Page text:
Gypsy moths on decline in New Jersey

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Gypsy moth larvae consume the leaves of more than 500 species of trees, shrubs and plants.  Wikipedia photo by Didier Descouens Gypsy moth larvae consume the leaves of more than 500 species of trees, shrubs and plants. Wikipedia photo by Didier Descouens Aerial survey shows less than half the tree damage observed last year

TRENTON – Tree damage caused by gypsy moth caterpillars this year is less than half of what it was last year, and the losses were mostly concentrated in the northern counties, according to New Jersey Secretary of Agriculture Douglas H. Fisher.

The New Jersey Department of Agriculture’s annual statewide gypsy moth aerial defoliation survey showed 1,330 acres of trees in 24 municipalities in 11 counties were defoliated in 2014, compared with 2013, when 2,887 acres of trees in 51 towns in 17 counties were harmed.

“For the last five years, New Jersey has experienced very substantially less gypsy moth damage through a combination of favorable weather conditions, an army of beneficial insects, and intense surveillance,” Fisher said in a news release issued July 17.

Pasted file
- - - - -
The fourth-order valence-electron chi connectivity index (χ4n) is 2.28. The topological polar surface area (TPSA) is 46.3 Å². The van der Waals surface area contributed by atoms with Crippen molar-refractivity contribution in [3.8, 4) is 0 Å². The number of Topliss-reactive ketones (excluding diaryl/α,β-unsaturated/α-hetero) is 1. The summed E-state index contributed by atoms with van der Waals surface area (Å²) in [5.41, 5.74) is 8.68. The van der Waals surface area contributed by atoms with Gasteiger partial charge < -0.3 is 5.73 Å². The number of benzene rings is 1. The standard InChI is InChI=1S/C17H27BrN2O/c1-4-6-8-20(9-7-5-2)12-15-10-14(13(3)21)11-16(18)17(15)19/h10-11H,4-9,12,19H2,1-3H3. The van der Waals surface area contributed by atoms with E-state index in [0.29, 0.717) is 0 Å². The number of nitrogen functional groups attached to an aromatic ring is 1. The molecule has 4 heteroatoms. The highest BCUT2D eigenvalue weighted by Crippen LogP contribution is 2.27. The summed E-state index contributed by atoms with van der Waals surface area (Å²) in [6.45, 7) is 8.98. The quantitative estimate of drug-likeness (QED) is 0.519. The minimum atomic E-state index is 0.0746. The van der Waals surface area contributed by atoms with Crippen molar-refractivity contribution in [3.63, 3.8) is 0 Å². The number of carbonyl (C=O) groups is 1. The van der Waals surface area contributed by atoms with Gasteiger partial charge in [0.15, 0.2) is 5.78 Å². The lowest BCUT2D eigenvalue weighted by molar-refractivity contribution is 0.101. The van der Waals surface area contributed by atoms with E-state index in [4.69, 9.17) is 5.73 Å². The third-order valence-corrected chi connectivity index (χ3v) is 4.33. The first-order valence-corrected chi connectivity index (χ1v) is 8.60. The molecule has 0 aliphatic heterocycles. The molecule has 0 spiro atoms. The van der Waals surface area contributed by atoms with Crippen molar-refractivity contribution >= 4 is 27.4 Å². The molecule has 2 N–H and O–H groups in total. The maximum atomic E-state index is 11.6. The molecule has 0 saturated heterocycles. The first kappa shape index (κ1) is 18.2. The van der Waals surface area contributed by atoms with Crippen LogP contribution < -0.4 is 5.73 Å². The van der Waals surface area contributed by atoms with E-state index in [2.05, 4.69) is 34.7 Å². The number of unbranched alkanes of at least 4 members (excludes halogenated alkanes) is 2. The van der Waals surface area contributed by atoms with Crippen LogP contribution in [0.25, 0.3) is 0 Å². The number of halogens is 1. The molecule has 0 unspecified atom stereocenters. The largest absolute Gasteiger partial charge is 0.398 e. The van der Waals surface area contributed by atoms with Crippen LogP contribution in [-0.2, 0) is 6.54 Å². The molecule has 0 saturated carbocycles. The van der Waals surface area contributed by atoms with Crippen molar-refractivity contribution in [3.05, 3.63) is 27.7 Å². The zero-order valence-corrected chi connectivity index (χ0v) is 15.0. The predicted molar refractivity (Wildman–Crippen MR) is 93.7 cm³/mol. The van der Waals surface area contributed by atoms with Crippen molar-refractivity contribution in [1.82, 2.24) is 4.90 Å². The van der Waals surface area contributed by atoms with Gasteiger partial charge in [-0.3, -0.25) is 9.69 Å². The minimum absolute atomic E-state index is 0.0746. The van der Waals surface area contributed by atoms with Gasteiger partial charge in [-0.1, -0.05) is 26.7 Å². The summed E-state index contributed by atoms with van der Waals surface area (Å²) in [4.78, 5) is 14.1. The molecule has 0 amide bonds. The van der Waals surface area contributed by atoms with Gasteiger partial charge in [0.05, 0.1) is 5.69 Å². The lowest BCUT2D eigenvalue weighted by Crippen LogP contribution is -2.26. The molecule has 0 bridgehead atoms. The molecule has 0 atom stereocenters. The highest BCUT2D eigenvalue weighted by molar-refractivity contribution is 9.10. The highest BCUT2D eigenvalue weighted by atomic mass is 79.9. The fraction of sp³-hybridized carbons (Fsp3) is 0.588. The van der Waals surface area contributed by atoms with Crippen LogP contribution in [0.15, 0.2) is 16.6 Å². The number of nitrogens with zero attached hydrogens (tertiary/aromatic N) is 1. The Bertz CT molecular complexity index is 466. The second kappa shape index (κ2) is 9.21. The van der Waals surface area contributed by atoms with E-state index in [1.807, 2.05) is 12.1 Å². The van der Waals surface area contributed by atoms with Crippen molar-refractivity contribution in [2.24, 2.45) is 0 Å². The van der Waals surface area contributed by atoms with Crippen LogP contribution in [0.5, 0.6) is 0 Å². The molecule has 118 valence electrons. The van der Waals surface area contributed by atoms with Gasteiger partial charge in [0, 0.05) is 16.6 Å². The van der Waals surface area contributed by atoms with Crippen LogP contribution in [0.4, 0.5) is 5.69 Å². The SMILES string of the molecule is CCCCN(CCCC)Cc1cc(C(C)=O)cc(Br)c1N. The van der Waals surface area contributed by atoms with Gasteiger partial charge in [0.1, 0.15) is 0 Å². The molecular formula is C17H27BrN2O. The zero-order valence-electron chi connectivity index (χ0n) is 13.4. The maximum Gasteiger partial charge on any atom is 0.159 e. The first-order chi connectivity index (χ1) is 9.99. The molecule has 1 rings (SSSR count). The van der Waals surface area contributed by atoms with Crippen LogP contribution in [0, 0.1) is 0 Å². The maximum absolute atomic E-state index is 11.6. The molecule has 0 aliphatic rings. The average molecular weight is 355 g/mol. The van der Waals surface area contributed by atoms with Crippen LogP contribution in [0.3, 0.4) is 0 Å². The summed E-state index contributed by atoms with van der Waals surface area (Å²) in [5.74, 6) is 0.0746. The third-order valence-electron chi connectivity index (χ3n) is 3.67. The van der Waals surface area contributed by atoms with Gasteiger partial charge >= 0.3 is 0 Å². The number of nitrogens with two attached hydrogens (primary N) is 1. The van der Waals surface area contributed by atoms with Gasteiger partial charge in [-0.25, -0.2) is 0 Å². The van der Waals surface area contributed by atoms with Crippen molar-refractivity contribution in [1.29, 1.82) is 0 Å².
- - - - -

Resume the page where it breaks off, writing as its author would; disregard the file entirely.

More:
The defoliation survey was conducted in late June and early July. The tree damage observed was centered in Morris, Passaic, Bergen and Sussex counties, which sustained 1,110 acres of tree damage. Minimal amounts of damage were seen in Burlington, Camden, Hunterdon, Mercer, Middlesex, Ocean and Warren counties. For details from the survey see

The gypsy moth is the most destructive forest insect to infest state forests, according to the NJDA. Tree damage occurs during the larval stage, when the caterpillars feed on the leaves of trees, shrubs and other plants.

Gypsy moth populations can be cyclical. Tree damage reached a high of 339,240 in 2008, but through the combination of the department’s aggressive spray program, a number of beneficial insects, and weather that supported a fungus that impacts gypsy moths, populations have collapsed over the last several years, the state said. There was a record low in 2012, when only 1,068 acres of trees sustained damage from the leaf-eating pests. 

The Department of Agriculture will conduct an egg mass survey this fall to determine where spraying might be warranted.

Gypsy moth caterpillars lay their eggs on trees and emerge in May and early June. This year, no spray program was needed due to low populations.

To qualify for the spray program, a residential or recreational forest must have an average of more than 500 egg masses per acre and be at least 50 acres in size. A single egg mass contains up to 1,000 eggs. 

Vigilance is necessary for continued success of the program, state officials said. Two to three consecutive years of significant defoliation (defined as 75 percent or more) can kill an otherwise healthy tree. However, any gypsy moth defoliation can make trees more susceptible to other damage that can lead to the death of the tree. Oak trees are the preferred host for gypsy moths, but the caterpillars can be found feeding on almost any tree in the vicinity.

For information on New Jersey’s gypsy moth suppression program see  For national gypsy moth information see

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